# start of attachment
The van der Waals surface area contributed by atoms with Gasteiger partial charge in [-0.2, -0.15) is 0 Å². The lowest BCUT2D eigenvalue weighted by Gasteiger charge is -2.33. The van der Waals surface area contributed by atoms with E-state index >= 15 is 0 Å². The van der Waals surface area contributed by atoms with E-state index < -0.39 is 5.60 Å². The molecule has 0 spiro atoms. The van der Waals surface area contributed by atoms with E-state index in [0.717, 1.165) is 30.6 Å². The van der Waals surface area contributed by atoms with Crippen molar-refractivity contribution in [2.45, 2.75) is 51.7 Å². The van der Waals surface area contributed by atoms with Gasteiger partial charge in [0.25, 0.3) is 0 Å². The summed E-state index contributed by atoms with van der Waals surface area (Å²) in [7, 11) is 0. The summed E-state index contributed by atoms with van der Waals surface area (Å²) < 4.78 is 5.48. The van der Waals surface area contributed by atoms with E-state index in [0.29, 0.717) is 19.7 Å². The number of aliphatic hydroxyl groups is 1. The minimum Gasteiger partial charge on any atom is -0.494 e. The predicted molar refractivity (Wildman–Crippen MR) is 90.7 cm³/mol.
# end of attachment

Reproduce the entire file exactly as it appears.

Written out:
The van der Waals surface area contributed by atoms with Gasteiger partial charge in [-0.2, -0.15) is 0 Å². The lowest BCUT2D eigenvalue weighted by Gasteiger charge is -2.33. The van der Waals surface area contributed by atoms with E-state index >= 15 is 0 Å². The van der Waals surface area contributed by atoms with E-state index < -0.39 is 5.60 Å². The molecule has 0 spiro atoms. The van der Waals surface area contributed by atoms with E-state index in [0.717, 1.165) is 30.6 Å². The van der Waals surface area contributed by atoms with Crippen molar-refractivity contribution in [2.45, 2.75) is 51.7 Å². The van der Waals surface area contributed by atoms with Gasteiger partial charge in [0.25, 0.3) is 0 Å². The summed E-state index contributed by atoms with van der Waals surface area (Å²) in [7, 11) is 0. The summed E-state index contributed by atoms with van der Waals surface area (Å²) < 4.78 is 5.48. The van der Waals surface area contributed by atoms with E-state index in [0.29, 0.717) is 19.7 Å². The number of aliphatic hydroxyl groups is 1. The minimum Gasteiger partial charge on any atom is -0.494 e. The predicted molar refractivity (Wildman–Crippen MR) is 90.7 cm³/mol.